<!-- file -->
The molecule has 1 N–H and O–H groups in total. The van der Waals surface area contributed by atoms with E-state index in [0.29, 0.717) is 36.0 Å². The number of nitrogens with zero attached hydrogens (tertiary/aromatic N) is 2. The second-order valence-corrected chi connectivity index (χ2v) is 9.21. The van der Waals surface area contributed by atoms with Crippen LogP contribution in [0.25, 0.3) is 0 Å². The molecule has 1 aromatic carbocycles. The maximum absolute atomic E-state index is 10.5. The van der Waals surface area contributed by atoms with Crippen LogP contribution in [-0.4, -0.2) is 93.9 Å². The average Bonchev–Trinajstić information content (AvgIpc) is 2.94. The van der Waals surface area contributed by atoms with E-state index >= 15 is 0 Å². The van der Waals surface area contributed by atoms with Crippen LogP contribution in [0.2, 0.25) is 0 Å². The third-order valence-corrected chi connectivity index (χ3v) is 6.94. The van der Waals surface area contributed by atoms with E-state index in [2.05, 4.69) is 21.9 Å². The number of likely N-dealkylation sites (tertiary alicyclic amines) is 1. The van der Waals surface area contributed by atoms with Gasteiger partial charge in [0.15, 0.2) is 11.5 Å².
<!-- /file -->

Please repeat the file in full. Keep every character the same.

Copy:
The molecule has 1 N–H and O–H groups in total. The van der Waals surface area contributed by atoms with E-state index in [0.29, 0.717) is 36.0 Å². The number of nitrogens with zero attached hydrogens (tertiary/aromatic N) is 2. The second-order valence-corrected chi connectivity index (χ2v) is 9.21. The van der Waals surface area contributed by atoms with Crippen LogP contribution in [0.25, 0.3) is 0 Å². The molecule has 1 aromatic carbocycles. The maximum absolute atomic E-state index is 10.5. The van der Waals surface area contributed by atoms with Crippen LogP contribution in [-0.4, -0.2) is 93.9 Å². The average Bonchev–Trinajstić information content (AvgIpc) is 2.94. The van der Waals surface area contributed by atoms with E-state index >= 15 is 0 Å². The van der Waals surface area contributed by atoms with Crippen LogP contribution in [0.2, 0.25) is 0 Å². The third-order valence-corrected chi connectivity index (χ3v) is 6.94. The van der Waals surface area contributed by atoms with E-state index in [2.05, 4.69) is 21.9 Å². The number of likely N-dealkylation sites (tertiary alicyclic amines) is 1. The van der Waals surface area contributed by atoms with Gasteiger partial charge in [0.15, 0.2) is 11.5 Å².